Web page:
Arts & Culture

Interviews and stories about art, culture, music, books, food / dining and sports.

Updated, 1:58 p.m., Aug. 10.

Jess Stacy On Piano Jazz

Aug 10, 2018

This week's Piano Jazz presents an episode from the early years of the program with guest Jess Stacy (1904 – 1995), who came out of retirement to appear on the show in 1982. As one of the leading pianists of the swing era, Stacy was best known for his work with the Benny Goodman Orchestra and had a prolific career before stepping back from the music world in the 1950s. In this classic session from the archives, Stacy needs no introduction as he starts the show with a solo performance of "Dancing Fool." McPartland joins to end the hour with "St. Louis Blues."

Mitski's Many Lives

Aug 10, 2018

Mitski Miyawaki says she's lived many different lives in her one body. On her new album, she's taking on the spirit of a charismatic, swaggering cowboy.

Copyright 2018 NPR. To see more, visit http://www.npr.org/.

RACHEL MARTIN, HOST:

This week in Tennessee, a county district attorney announced that he will reopen the investigation of a murder that took place 78 years ago. The murder victim was 31-year-old Elbert Williams.

NOEL KING, HOST:

DAWN has a breathless enthusiasm for shape-shifting pop music. Her discography is a bedazzled collage of heart-bursting rave and extraterrestrial dance-pop — but for her Tiny Desk, the L.A.-based singer and producer strips three songs to just the essentials, illuminating the impeccable songwriting behind the wild combination of sounds.

One of the first things actors learn is how to become highly suggestible: Take a cue from a director, a script, a parent, a memory or a dream, and use it to become someone else. Acting classes instruct on the fine art of removing that layer of yourself that says, "No, I shouldn't do this, it isn't me." Fail to break down those walls, and you aren't much of a performer; knock too many down, and you may lose yourself.

Uneasy lies the wrist that wears the big diver's watch, but Jason Statham never looks especially perturbed in The Meg, an agreeably daft if disappointingly bloodless sea creature-feature from the auteur who brought you Three Ninjas and Phenomenon — the film that asked us to imagine, What if John Travolta were smart?

'Dog Days' Is Shaggy But Lovable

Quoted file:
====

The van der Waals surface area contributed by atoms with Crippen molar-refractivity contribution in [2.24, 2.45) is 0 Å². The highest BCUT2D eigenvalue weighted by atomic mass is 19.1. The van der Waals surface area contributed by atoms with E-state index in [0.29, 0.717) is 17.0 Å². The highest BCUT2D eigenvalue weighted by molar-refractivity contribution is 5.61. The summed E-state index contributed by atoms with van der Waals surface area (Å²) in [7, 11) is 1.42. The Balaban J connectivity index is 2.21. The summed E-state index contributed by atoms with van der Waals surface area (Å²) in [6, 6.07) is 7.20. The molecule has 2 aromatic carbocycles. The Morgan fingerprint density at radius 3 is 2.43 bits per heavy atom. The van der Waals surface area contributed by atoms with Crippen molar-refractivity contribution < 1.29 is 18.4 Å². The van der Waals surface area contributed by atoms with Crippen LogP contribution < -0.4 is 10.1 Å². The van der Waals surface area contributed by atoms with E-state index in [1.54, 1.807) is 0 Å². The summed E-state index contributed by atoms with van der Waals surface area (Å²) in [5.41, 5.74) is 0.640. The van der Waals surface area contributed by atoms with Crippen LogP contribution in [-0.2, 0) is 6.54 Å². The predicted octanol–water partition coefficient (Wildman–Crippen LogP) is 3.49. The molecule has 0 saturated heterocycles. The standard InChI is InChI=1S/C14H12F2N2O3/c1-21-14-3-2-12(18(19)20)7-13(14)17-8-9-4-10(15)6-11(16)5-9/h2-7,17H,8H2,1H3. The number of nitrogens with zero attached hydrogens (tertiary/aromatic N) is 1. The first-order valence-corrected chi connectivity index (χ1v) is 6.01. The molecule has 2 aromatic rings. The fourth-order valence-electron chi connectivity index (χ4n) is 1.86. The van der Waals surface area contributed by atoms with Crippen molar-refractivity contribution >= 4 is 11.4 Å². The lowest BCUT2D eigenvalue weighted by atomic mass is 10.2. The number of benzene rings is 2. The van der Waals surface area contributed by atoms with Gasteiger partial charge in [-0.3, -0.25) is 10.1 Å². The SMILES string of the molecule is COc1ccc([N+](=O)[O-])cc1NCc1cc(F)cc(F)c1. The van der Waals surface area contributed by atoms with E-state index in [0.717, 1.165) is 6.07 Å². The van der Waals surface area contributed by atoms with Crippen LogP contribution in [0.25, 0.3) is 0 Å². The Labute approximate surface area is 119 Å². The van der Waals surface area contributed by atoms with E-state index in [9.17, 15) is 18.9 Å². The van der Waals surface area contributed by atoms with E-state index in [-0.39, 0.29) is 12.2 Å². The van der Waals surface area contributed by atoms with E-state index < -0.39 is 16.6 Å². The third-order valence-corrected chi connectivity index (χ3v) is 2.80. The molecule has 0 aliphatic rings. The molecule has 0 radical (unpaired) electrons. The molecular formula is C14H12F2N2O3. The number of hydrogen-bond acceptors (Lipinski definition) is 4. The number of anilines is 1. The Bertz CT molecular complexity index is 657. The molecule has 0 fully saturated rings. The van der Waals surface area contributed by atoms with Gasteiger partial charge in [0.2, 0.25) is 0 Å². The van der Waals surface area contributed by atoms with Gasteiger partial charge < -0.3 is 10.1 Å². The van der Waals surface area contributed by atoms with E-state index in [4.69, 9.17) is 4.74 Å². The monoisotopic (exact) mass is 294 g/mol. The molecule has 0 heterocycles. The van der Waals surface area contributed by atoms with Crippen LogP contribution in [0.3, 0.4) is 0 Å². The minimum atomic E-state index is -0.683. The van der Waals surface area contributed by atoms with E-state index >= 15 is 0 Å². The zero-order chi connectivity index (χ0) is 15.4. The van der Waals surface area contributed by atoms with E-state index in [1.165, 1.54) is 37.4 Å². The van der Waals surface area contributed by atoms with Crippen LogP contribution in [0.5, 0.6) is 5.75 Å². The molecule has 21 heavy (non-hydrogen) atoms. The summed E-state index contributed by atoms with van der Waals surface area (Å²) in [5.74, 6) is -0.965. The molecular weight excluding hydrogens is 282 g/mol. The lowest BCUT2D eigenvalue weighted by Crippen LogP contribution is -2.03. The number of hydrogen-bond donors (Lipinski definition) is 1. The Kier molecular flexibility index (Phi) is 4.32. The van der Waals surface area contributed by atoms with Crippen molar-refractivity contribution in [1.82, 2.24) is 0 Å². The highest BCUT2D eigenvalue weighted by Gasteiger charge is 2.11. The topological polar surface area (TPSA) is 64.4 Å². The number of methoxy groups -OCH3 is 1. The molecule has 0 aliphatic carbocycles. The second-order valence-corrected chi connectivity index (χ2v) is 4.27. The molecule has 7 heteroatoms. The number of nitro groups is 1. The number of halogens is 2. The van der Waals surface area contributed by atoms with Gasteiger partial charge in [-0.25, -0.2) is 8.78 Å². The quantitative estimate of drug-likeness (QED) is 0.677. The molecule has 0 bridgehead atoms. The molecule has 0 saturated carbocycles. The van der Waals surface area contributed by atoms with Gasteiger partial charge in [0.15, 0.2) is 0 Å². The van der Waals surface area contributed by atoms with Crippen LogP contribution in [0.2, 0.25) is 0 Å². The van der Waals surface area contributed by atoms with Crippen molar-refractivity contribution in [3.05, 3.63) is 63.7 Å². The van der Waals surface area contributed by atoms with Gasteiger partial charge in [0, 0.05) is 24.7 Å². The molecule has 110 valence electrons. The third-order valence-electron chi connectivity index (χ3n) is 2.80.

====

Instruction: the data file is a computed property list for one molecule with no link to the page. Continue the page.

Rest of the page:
Aug 9, 2018

Short Cuts meets Love, Actually ... in Dog Days, an ensemble rom-com-o-rama that brings Los Angeles dog owners together under the reasonable thesis that dogs make everyone's lives better. In fact, the film itself exhibits a dog-like sensibility: Simple, shaggy, ingratiating, lovable, and totally disinterested in aesthetics, like a St. Bernard's lick across the face.

Spike Lee's new movie, BlackkKlansman, is based on a true story, but the plot sounds crazy enough that you'd be excused for thinking he'd just made it up. It's about an African-American police officer, Ron Stallworth, who went undercover in the 1970s to infiltrate the Ku Klux Klan ... by joining it.

Stallworth was the first black officer hired by the Colorado Springs Police Department. In the film, when his chief and the mayor tell him they're hoping he'll "open things up," they don't anticipate that he'll go about that task in quite the way he chooses to do so.

leaf-bowl-ceramic-art-jean-wells
Neil Estrick

The Morning Glory Fine Craft Fair takes place on the Marcus Center grounds Aug. 11-12. It’s the signature event of the Wisconsin Designer Crafts Council — an organization started in Milwaukee more than 100 years ago to help foster excellence in the fine craft community across the state.

Just a year ago, a white nationalist rally in Charlottesville, Virginia turned deadly.

A.C Thompson covered the rally for ProPublica.

The mood of the marchers wasn’t merely angry, it felt homicidal.

If you don't know who Nick Lowe is, there's a very good chance you know at least one of his songs — perhaps "Cruel to Be Kind" or "I Love the Sound of Breaking Glass," or his song that longtime friend and collaborator Elvis Costello made famous, "(What's So Funny 'Bout) Peace, Love and Understanding."

Pages